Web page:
A reader recently sent an email to me that told me he had owned a coin for years that looks to him to be a 1940-D Roosevelt dime.
As every collector knows, the Roosevelt series began in 1946.
The reader wrote: “I’d like to ask your advice on a 1940-D coin that I just got back from having graded by (third-party grading service), which I am a member.
“I will try to make my long story shorter, I’ve had this coin for several years now and I’d take it out now and then just to look at it, (I always thought there was something strange about it).
“Well, I finally talked myself into having it graded by (third-party grading service). They graded it as an F-12, which doesn’t bother me because I already knew what condition the coin was in, but what does bother me is that I know that the Mercury dimes started in 1916 and went to the 1945 micro S.
"However the coin I have has a Roosevelt front and back. My question to you is how could this happen?
“Would this be considered an error coin?”
The email had no images with it. The grading service the writer mentions is respected.
I simply thought to myself that everybody makes mistakes.
I fired off a brief email reply.
“Without seeing it, my best guess is it was a 1949-D where the lower leg of the “9” has disappeared.”
The collector replied to me at length, but this sentence sums up his sentiment: “I would think that if that was the case that (third-party grading service) would not have graded it.”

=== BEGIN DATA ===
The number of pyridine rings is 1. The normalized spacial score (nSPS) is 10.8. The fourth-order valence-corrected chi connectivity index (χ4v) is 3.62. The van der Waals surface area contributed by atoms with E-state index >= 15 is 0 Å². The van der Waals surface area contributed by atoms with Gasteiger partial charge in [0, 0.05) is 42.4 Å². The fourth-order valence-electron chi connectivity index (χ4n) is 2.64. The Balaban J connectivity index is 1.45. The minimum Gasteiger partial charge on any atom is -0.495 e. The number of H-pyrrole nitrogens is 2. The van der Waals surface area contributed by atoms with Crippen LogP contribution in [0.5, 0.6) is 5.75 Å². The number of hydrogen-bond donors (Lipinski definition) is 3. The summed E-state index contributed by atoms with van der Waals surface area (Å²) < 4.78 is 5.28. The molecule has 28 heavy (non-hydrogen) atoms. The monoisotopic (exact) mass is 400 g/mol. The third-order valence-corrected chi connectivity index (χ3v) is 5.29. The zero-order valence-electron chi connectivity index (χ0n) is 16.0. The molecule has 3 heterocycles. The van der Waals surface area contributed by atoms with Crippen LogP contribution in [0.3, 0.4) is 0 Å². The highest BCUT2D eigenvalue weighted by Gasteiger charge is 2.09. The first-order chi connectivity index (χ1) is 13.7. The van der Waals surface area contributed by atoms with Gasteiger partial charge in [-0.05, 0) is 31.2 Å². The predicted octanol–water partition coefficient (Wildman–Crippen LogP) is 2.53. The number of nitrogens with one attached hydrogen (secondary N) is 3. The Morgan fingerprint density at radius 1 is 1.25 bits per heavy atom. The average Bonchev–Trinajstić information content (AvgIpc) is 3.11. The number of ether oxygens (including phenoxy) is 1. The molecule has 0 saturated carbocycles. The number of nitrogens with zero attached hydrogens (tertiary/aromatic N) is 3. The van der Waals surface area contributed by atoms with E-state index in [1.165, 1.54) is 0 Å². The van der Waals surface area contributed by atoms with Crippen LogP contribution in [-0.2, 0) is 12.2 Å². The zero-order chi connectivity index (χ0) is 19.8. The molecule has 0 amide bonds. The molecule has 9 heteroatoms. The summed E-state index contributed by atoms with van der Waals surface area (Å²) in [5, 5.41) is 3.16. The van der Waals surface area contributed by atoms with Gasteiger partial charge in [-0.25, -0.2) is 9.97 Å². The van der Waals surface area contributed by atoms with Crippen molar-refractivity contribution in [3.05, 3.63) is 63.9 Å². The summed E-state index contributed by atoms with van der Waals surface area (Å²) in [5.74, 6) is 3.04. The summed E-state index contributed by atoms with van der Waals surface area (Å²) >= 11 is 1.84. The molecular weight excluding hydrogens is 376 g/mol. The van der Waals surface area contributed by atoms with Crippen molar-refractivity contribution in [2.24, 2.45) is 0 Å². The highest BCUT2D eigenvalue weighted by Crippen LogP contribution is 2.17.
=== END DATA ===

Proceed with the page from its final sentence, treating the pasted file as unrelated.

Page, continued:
A few more days have passed. Another email is in my inbox.
“I wanted you to know that (third-party grading service) has asked me to send this coin back to them for review, which is code for ( we made a mistake and now we have to fix it ) but they agree now that it can’t be a Mercury dime but they are still not sure what to call it.
"They had asked me to send them some pictures, which I did and I thought that maybe you would enjoy seeing them as well.”
I looked at the images that he sent me. As you might guess, the obverse is too blurry to be of any use.
That is what I will say in my reply.
I am glad the grading service is taking a second look. But I think my first emailed response most likely tells the whole story of this coin.
Buzz blogger Dave Harper has twice won the Numismatic Literary Guild Award for Best Blog and is editor of the weekly newspaper "Numismatic News."
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